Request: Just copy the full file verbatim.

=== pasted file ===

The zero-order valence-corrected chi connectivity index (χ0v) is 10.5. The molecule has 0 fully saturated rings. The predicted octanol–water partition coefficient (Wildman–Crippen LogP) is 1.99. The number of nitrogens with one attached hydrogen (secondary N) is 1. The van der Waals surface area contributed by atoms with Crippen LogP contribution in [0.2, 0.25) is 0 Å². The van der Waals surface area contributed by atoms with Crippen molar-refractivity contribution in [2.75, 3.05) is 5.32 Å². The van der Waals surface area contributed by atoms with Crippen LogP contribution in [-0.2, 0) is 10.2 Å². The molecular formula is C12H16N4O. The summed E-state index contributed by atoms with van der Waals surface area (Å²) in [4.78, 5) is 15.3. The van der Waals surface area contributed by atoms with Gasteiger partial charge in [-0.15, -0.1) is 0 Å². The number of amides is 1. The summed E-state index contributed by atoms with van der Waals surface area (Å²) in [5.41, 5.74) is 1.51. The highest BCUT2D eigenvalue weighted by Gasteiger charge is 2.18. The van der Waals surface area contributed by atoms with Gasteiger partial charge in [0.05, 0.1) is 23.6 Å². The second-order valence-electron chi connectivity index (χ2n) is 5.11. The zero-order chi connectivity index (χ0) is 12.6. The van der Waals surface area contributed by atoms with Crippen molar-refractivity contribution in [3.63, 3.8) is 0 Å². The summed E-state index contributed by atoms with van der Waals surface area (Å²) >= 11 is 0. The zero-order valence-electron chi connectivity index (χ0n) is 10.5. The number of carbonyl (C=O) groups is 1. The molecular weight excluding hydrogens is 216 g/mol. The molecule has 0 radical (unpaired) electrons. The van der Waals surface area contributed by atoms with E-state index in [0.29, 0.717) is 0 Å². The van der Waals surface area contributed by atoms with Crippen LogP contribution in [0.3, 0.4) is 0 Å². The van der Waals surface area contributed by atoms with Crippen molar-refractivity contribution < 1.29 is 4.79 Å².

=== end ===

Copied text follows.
The zero-order valence-corrected chi connectivity index (χ0v) is 10.5. The molecule has 0 fully saturated rings. The predicted octanol–water partition coefficient (Wildman–Crippen LogP) is 1.99. The number of nitrogens with one attached hydrogen (secondary N) is 1. The van der Waals surface area contributed by atoms with Crippen LogP contribution in [0.2, 0.25) is 0 Å². The van der Waals surface area contributed by atoms with Crippen molar-refractivity contribution in [2.75, 3.05) is 5.32 Å². The van der Waals surface area contributed by atoms with Crippen LogP contribution in [-0.2, 0) is 10.2 Å². The molecular formula is C12H16N4O. The summed E-state index contributed by atoms with van der Waals surface area (Å²) in [4.78, 5) is 15.3. The van der Waals surface area contributed by atoms with Gasteiger partial charge in [-0.15, -0.1) is 0 Å². The number of amides is 1. The summed E-state index contributed by atoms with van der Waals surface area (Å²) in [5.41, 5.74) is 1.51. The highest BCUT2D eigenvalue weighted by Gasteiger charge is 2.18. The van der Waals surface area contributed by atoms with Gasteiger partial charge in [0.05, 0.1) is 23.6 Å². The second-order valence-electron chi connectivity index (χ2n) is 5.11. The zero-order chi connectivity index (χ0) is 12.6. The van der Waals surface area contributed by atoms with Crippen molar-refractivity contribution in [3.63, 3.8) is 0 Å². The summed E-state index contributed by atoms with van der Waals surface area (Å²) >= 11 is 0. The zero-order valence-electron chi connectivity index (χ0n) is 10.5. The number of carbonyl (C=O) groups is 1. The molecular weight excluding hydrogens is 216 g/mol. The molecule has 0 radical (unpaired) electrons. The van der Waals surface area contributed by atoms with E-state index in [0.29, 0.717) is 0 Å². The van der Waals surface area contributed by atoms with Crippen LogP contribution in [0.3, 0.4) is 0 Å². The van der Waals surface area contributed by atoms with Crippen molar-refractivity contribution < 1.29 is 4.79 Å².